There are a myriad of reasons why truck accidents happen in New Jersey. Road conditions in the winter, negligent car drivers and mechanical failure are just a few. But as mentioned previously, when truck drivers aren’t following safety regulations, the risk of accidents and injuries increases. Often these injuries are catastrophic because of the sheer size of a big rig compared to other vehicles. This is one reason why truckers are held to a higher safety standard by states and the federal government.
According to the Federal Motor Carrier Safety Administration, driver fatigue concerns prompted the hours-of-service regulations that the United States Department of Transportation has put in place to increase safety on roadways all across the country. Anyone who drives a commercial vehicle must adhere to these rules. This includes, generally, any truck or tractor-trailer involved in interstate commerce that weighs 10,001 pounds or more, including its load, or one with a gross weight rating of the same. Also, transport of hazardous materials in sufficient quantity to require a placard fits this classification.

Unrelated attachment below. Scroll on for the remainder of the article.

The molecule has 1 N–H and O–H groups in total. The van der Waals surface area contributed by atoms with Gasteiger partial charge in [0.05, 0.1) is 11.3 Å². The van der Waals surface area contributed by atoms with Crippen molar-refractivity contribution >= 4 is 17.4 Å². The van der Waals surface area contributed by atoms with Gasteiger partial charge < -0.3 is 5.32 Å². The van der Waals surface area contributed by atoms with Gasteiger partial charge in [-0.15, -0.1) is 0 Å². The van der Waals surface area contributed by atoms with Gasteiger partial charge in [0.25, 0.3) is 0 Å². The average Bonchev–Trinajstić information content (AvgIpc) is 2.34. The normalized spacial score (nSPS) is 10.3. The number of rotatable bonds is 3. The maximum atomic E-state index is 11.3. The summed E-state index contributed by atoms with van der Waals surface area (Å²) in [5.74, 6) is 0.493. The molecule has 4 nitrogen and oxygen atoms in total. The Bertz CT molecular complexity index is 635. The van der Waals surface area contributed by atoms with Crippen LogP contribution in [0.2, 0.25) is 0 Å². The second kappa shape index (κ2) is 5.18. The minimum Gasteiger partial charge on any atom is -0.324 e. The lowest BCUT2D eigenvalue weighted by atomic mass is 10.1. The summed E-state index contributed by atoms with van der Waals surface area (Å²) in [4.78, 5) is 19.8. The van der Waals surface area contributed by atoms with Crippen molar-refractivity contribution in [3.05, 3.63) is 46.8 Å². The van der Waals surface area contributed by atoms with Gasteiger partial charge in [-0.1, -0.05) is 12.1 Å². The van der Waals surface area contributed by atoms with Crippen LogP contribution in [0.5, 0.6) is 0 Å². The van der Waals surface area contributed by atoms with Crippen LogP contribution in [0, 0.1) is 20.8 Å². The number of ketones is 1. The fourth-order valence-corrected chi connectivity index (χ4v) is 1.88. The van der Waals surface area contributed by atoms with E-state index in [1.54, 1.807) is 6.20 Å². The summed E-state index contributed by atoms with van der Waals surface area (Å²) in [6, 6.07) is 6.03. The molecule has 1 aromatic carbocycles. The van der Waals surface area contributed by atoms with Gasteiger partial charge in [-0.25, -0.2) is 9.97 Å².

Three maximum limits must be followed always. They are a 14-hour driving window limit, 11-hour driving limit and 60-hour/7-day and 70-hour/8-day duty limits. Truckers are required to keep daily logs providing proof of compliance. Basically, this means during 14 consecutive hours, a person can only drive for a total of 11, and only after having been off for 10 hours. There are some variations and exceptions allowed for specific situations such as if a truck has a sleeper berth and short distance hauling.
When a semi truck accident happens, investigators will include an in-depth review of trucking logs and truck company compliance as part of figuring out whether truck driver fatigue contributed to the crash. For victims who have been injured or worse, this information is relevant to help when deciding about seeking compensation. It’s not unheard of for trucking companies to break rules or falsify logs. The price paid by an innocent bystander because of resulting driver fatigue can be huge. However, New Jersey victims and families have legal options to explore once facts are established.
Source: Federal Motor Carrier Safety Administration, “Interstate Truck Driver’s Guide to Hours of Service” Aug. 28, 2014